Scientists have made the biggest and most complex quantum-computer network yet, getting 20 different entangled quantum bits, or qubits, to talk to each other.
The team was then able to read out the information contained in all those so-called qubits, creating a prototype of quantum "short-term memory" for the computer. While past efforts have entangled larger groups of particles in ultracold lasers, this is the first time researchers have been able to confirm they are indeed in a network.
Their study, published April 10 in the journal Physics Review X, pushes quantum computers to a new level, inching closer to the so-called "quantum advantage," where qubits outperform the classical bits of silicon-chip-based computers, the researchers said.
From bits to qubits
Traditional computing is based on a binary language of 0s and 1s — an alphabet with just two letters, or a series of globes flipped to either the north or south pole. Modern computers use this language by sending or stopping the flow of electricity through metal and silicon circuits, switching magnetic polarity or using other mechanisms that have a dual "on or off" state.
However, quantum computers use a different language — with an infinite number of "letters."
If binary languages use the north and south poles of the globes, then quantum computing would use all the points in between. The goal of quantum computing is to also use all the area between the poles.
But where could such a language be written? It's not like you can find quantum matter at the hardware store. So, the team has been trapping calcium ions with laser beams. By pulsing these ions with energy, they can move electrons from one layer to another.
In high school physics, electrons bounce between two layers, like a car changing lanes. But in reality, electrons don't exist in one place or one layer — they exist in many at the same time, a phenomenon known as quantum superposition. This odd quantum behavior offers a chance for devising a new computer language — one that uses infinite possibilities. Whereas classic computing uses bits, these calcium ions in superposition become quantum bits, or qubits. While past work had created such qubits before, the trick to making a computer is to get these qubits to talk to one another.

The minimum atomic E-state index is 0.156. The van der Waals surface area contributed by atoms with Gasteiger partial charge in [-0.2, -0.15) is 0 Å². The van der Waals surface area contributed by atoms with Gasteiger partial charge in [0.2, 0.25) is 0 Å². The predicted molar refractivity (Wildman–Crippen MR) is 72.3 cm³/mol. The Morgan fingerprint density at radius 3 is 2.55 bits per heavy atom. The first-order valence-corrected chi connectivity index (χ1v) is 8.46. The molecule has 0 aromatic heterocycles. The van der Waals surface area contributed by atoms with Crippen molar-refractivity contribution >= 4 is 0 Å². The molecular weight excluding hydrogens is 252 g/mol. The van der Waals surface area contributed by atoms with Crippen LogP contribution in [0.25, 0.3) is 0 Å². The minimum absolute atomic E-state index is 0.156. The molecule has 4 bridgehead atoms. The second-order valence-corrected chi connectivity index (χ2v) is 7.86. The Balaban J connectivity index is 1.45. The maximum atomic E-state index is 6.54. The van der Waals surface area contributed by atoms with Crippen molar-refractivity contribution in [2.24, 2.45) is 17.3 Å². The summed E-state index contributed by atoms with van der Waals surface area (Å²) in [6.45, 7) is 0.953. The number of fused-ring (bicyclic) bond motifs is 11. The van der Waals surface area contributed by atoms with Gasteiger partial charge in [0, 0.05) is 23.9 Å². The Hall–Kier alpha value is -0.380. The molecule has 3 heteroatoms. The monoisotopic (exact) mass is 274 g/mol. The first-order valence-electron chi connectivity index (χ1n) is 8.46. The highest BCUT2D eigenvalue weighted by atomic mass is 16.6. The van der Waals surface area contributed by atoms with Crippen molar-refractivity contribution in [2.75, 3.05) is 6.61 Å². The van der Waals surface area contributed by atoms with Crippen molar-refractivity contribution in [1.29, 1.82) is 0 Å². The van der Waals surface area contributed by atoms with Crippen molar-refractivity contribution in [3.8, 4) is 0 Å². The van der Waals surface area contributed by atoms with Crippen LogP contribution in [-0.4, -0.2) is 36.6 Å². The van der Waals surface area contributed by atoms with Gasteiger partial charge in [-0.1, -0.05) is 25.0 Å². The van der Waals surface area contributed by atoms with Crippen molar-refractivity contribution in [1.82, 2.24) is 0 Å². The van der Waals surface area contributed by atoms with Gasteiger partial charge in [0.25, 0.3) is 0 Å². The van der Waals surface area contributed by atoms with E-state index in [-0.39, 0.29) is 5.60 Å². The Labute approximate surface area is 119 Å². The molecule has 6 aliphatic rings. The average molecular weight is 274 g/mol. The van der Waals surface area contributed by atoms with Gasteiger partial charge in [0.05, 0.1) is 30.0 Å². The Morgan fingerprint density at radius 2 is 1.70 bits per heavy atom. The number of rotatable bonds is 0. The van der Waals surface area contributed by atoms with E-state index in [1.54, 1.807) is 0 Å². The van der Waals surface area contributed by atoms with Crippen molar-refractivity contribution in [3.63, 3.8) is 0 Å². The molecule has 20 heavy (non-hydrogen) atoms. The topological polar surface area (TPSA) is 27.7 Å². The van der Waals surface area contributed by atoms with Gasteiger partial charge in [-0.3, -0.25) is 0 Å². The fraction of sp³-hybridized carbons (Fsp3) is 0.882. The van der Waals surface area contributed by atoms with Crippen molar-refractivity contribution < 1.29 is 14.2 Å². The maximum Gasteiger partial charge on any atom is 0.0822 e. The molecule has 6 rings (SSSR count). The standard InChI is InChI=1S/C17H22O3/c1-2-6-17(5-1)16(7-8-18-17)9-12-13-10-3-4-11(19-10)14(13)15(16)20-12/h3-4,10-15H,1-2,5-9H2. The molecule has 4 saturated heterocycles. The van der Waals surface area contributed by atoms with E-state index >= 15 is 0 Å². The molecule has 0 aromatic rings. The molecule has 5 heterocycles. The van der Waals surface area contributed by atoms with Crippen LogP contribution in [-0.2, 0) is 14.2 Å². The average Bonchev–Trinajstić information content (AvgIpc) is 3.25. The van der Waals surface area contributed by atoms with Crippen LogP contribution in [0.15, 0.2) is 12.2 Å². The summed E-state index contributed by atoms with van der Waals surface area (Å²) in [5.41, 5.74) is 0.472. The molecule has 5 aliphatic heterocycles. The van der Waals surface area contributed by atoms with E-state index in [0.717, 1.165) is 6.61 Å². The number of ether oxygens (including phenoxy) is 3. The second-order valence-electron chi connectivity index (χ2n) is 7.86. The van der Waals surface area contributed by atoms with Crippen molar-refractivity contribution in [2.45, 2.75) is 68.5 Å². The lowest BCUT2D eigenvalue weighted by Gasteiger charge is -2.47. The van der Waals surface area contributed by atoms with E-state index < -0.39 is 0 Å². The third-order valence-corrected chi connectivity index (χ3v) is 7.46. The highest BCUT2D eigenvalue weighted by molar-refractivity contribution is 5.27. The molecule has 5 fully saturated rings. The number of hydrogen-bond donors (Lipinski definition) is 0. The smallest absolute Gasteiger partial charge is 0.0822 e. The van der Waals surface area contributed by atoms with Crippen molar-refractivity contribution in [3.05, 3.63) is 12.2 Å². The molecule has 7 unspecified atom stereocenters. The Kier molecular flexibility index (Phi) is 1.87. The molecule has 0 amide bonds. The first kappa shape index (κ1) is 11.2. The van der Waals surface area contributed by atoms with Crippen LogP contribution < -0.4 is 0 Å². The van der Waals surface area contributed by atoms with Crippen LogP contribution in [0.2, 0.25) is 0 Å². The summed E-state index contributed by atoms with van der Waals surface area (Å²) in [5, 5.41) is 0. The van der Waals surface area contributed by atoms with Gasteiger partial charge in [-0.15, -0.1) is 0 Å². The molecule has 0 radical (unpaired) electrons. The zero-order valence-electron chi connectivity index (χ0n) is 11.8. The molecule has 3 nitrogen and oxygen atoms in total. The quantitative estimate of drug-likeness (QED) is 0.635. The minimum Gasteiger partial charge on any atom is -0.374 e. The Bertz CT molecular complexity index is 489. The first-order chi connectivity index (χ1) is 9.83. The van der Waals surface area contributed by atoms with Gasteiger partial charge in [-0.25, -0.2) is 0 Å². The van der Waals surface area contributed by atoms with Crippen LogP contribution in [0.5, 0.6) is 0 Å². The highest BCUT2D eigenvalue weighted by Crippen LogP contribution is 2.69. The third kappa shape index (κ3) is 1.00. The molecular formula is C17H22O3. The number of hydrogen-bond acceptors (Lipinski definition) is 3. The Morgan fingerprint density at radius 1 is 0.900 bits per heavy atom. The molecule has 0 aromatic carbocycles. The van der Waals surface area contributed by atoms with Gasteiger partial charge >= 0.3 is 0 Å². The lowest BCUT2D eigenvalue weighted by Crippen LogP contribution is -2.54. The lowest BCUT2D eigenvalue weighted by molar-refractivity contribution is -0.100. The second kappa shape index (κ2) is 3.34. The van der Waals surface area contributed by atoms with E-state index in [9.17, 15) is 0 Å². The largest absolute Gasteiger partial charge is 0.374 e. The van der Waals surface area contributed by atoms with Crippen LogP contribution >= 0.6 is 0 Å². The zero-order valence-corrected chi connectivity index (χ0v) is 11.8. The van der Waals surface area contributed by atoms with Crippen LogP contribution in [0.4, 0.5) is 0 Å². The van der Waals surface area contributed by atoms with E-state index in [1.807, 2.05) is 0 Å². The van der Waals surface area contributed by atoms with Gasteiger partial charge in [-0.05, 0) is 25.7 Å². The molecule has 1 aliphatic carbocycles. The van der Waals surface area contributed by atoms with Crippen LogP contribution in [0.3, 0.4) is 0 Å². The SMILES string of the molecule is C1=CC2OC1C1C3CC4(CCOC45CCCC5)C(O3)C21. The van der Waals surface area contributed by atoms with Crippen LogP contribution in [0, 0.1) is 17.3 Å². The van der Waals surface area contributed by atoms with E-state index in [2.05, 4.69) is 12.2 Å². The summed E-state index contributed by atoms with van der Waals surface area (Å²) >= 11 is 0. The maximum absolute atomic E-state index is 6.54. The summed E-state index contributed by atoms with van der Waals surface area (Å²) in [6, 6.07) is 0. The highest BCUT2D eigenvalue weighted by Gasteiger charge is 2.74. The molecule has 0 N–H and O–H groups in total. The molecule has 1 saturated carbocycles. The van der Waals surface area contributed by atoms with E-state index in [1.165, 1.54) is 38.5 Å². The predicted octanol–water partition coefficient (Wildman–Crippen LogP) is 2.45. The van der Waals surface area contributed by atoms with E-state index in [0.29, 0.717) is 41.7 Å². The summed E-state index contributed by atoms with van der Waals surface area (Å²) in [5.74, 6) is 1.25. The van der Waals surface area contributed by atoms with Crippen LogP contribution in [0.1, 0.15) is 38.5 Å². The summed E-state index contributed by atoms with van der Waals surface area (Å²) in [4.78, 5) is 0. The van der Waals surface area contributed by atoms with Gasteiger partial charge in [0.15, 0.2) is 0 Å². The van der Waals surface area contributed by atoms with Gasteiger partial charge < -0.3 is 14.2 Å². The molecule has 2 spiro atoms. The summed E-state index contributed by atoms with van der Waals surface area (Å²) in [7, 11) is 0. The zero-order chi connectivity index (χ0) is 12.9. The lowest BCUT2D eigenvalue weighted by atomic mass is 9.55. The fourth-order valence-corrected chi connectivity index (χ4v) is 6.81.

"Having all these individual ions on their own is not really the thing you are interested in," Nicolai Friis, first author on the paper and a senior researcher at the Institute for Quantum Optics and Quantum Information in Vienna, told Live Science. "If they don't talk to each other, then all you can do with them is a very expensive classical computation."
To get the qubits "talking" in this case relied on another bizarre consequence of quantum mechanics, called entanglement. Entanglement is when two (or more) particles seem to operate in a coordinated, dependent way, even when separated by vast distances. Most experts think entangling particles will be key as quantum computing catapults from lab experiment to computing revolution.
"Twenty years ago, entanglement of two particles was a big deal," study co-author Rainer Blatt, a physics professor at the University of Innsbruck in Austria, told Live Science. "But when you really go and want to build a quantum computer, you have to work with not just say five, eight, 10 or 15 qubits. In the end, we will have to work with many, many more qubits."
The team managed to entangle 20 particles together into a controlled network — still short of a true quantum computer but the largest such network to date. And while they still need to confirm that all 20 are fully entangled with each other, it's a solid step toward the supercomputers of the future. To date, qubits have not outperformed classical computer bits, but Blatt said that moment — often called the quantum advantage — is coming.
"A quantum computer is never going to replace classic computers; it will add onto them," Blatt said. "These things can be done."
Originally published on Live Science.
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